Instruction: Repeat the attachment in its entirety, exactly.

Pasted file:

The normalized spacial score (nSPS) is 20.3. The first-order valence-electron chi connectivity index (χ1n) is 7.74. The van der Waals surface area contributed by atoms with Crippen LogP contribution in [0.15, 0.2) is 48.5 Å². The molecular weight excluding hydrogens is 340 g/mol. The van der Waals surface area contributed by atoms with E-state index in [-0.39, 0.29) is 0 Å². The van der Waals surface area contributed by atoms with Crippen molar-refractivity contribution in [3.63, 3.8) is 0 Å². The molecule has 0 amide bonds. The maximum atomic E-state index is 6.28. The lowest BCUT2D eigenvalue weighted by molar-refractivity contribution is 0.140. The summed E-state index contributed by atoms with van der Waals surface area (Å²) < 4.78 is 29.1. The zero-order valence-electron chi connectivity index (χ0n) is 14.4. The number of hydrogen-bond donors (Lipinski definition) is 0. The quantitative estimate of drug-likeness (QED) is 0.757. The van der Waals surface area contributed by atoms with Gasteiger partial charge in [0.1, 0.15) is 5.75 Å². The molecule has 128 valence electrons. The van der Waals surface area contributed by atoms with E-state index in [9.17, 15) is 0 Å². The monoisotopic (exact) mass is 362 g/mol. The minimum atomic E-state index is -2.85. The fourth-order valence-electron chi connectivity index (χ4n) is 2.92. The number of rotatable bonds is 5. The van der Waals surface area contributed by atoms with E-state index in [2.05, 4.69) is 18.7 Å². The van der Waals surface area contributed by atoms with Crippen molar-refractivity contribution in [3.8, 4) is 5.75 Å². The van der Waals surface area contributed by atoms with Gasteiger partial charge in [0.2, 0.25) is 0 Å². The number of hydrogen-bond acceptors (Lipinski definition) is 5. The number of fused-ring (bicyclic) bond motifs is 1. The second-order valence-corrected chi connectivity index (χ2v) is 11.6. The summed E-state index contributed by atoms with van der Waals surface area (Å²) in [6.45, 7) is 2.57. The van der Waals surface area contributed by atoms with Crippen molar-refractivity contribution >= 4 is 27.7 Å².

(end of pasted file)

The normalized spacial score (nSPS) is 20.3. The first-order valence-electron chi connectivity index (χ1n) is 7.74. The van der Waals surface area contributed by atoms with Crippen LogP contribution in [0.15, 0.2) is 48.5 Å². The molecular weight excluding hydrogens is 340 g/mol. The van der Waals surface area contributed by atoms with E-state index in [-0.39, 0.29) is 0 Å². The van der Waals surface area contributed by atoms with Crippen molar-refractivity contribution in [3.63, 3.8) is 0 Å². The molecule has 0 amide bonds. The maximum atomic E-state index is 6.28. The lowest BCUT2D eigenvalue weighted by molar-refractivity contribution is 0.140. The summed E-state index contributed by atoms with van der Waals surface area (Å²) < 4.78 is 29.1. The zero-order valence-electron chi connectivity index (χ0n) is 14.4. The number of hydrogen-bond donors (Lipinski definition) is 0. The quantitative estimate of drug-likeness (QED) is 0.757. The van der Waals surface area contributed by atoms with Gasteiger partial charge in [0.1, 0.15) is 5.75 Å². The molecule has 128 valence electrons. The van der Waals surface area contributed by atoms with E-state index in [9.17, 15) is 0 Å². The monoisotopic (exact) mass is 362 g/mol. The minimum atomic E-state index is -2.85. The fourth-order valence-electron chi connectivity index (χ4n) is 2.92. The number of rotatable bonds is 5. The van der Waals surface area contributed by atoms with E-state index in [2.05, 4.69) is 18.7 Å². The van der Waals surface area contributed by atoms with Crippen molar-refractivity contribution in [3.8, 4) is 5.75 Å². The van der Waals surface area contributed by atoms with Gasteiger partial charge in [0.2, 0.25) is 0 Å². The number of hydrogen-bond acceptors (Lipinski definition) is 5. The number of fused-ring (bicyclic) bond motifs is 1. The second-order valence-corrected chi connectivity index (χ2v) is 11.6. The summed E-state index contributed by atoms with van der Waals surface area (Å²) in [6.45, 7) is 2.57. The van der Waals surface area contributed by atoms with Crippen molar-refractivity contribution >= 4 is 27.7 Å².